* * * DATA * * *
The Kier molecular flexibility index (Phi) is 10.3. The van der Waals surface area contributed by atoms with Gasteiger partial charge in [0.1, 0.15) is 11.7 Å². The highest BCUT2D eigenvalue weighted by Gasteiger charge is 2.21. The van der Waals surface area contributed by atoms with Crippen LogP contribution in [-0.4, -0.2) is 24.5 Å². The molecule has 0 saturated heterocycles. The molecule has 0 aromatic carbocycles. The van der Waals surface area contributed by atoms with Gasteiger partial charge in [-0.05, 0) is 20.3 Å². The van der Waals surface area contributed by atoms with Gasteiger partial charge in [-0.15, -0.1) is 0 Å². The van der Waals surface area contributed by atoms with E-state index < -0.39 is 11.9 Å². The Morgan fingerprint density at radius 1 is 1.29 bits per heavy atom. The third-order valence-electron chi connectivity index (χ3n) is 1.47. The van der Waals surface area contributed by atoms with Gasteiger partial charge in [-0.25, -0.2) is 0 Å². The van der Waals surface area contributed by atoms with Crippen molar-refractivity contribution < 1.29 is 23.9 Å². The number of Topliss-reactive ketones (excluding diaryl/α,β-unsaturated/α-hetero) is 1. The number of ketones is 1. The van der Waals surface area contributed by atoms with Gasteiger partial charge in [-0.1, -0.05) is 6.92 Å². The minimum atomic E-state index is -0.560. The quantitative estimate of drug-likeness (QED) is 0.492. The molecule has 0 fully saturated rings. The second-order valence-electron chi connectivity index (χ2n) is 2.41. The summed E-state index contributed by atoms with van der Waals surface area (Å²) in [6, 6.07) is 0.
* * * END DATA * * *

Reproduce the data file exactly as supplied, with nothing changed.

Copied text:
The Kier molecular flexibility index (Phi) is 10.3. The van der Waals surface area contributed by atoms with Gasteiger partial charge in [0.1, 0.15) is 11.7 Å². The highest BCUT2D eigenvalue weighted by Gasteiger charge is 2.21. The van der Waals surface area contributed by atoms with Crippen LogP contribution in [-0.4, -0.2) is 24.5 Å². The molecule has 0 saturated heterocycles. The molecule has 0 aromatic carbocycles. The van der Waals surface area contributed by atoms with Gasteiger partial charge in [-0.05, 0) is 20.3 Å². The van der Waals surface area contributed by atoms with Gasteiger partial charge in [-0.15, -0.1) is 0 Å². The van der Waals surface area contributed by atoms with E-state index < -0.39 is 11.9 Å². The Morgan fingerprint density at radius 1 is 1.29 bits per heavy atom. The third-order valence-electron chi connectivity index (χ3n) is 1.47. The van der Waals surface area contributed by atoms with Gasteiger partial charge in [-0.25, -0.2) is 0 Å². The van der Waals surface area contributed by atoms with Crippen molar-refractivity contribution < 1.29 is 23.9 Å². The number of Topliss-reactive ketones (excluding diaryl/α,β-unsaturated/α-hetero) is 1. The number of ketones is 1. The van der Waals surface area contributed by atoms with Gasteiger partial charge in [-0.1, -0.05) is 6.92 Å². The minimum atomic E-state index is -0.560. The quantitative estimate of drug-likeness (QED) is 0.492. The molecule has 0 fully saturated rings. The second-order valence-electron chi connectivity index (χ2n) is 2.41. The summed E-state index contributed by atoms with van der Waals surface area (Å²) in [6, 6.07) is 0.